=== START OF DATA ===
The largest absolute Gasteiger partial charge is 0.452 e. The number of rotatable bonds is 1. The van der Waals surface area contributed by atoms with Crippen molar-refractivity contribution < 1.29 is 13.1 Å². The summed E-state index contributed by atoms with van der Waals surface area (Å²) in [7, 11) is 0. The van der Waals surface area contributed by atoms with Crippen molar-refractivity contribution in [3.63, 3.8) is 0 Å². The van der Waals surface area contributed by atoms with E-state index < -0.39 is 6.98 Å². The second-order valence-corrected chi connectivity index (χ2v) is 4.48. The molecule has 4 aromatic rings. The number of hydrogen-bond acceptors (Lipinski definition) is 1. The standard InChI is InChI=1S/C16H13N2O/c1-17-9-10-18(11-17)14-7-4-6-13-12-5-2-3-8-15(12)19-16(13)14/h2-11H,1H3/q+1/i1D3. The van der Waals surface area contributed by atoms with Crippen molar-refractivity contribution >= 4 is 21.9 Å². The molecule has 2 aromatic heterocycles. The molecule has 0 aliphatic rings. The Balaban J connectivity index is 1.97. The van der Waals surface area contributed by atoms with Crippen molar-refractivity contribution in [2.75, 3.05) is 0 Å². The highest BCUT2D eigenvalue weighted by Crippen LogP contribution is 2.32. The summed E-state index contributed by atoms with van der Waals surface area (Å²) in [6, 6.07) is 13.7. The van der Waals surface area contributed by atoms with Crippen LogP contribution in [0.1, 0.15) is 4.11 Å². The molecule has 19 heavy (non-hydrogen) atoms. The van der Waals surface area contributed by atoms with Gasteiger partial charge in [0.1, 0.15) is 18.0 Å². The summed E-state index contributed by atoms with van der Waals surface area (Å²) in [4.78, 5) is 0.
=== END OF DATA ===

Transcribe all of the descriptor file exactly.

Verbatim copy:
The largest absolute Gasteiger partial charge is 0.452 e. The number of rotatable bonds is 1. The van der Waals surface area contributed by atoms with Crippen molar-refractivity contribution < 1.29 is 13.1 Å². The summed E-state index contributed by atoms with van der Waals surface area (Å²) in [7, 11) is 0. The van der Waals surface area contributed by atoms with Crippen molar-refractivity contribution in [3.63, 3.8) is 0 Å². The van der Waals surface area contributed by atoms with E-state index < -0.39 is 6.98 Å². The second-order valence-corrected chi connectivity index (χ2v) is 4.48. The molecule has 4 aromatic rings. The number of hydrogen-bond acceptors (Lipinski definition) is 1. The standard InChI is InChI=1S/C16H13N2O/c1-17-9-10-18(11-17)14-7-4-6-13-12-5-2-3-8-15(12)19-16(13)14/h2-11H,1H3/q+1/i1D3. The van der Waals surface area contributed by atoms with Crippen molar-refractivity contribution >= 4 is 21.9 Å². The molecule has 2 aromatic heterocycles. The molecule has 0 aliphatic rings. The Balaban J connectivity index is 1.97. The van der Waals surface area contributed by atoms with Crippen molar-refractivity contribution in [2.75, 3.05) is 0 Å². The highest BCUT2D eigenvalue weighted by Crippen LogP contribution is 2.32. The summed E-state index contributed by atoms with van der Waals surface area (Å²) in [6, 6.07) is 13.7. The van der Waals surface area contributed by atoms with Crippen LogP contribution in [0.1, 0.15) is 4.11 Å². The molecule has 19 heavy (non-hydrogen) atoms. The van der Waals surface area contributed by atoms with Gasteiger partial charge in [0.1, 0.15) is 18.0 Å². The summed E-state index contributed by atoms with van der Waals surface area (Å²) in [4.78, 5) is 0.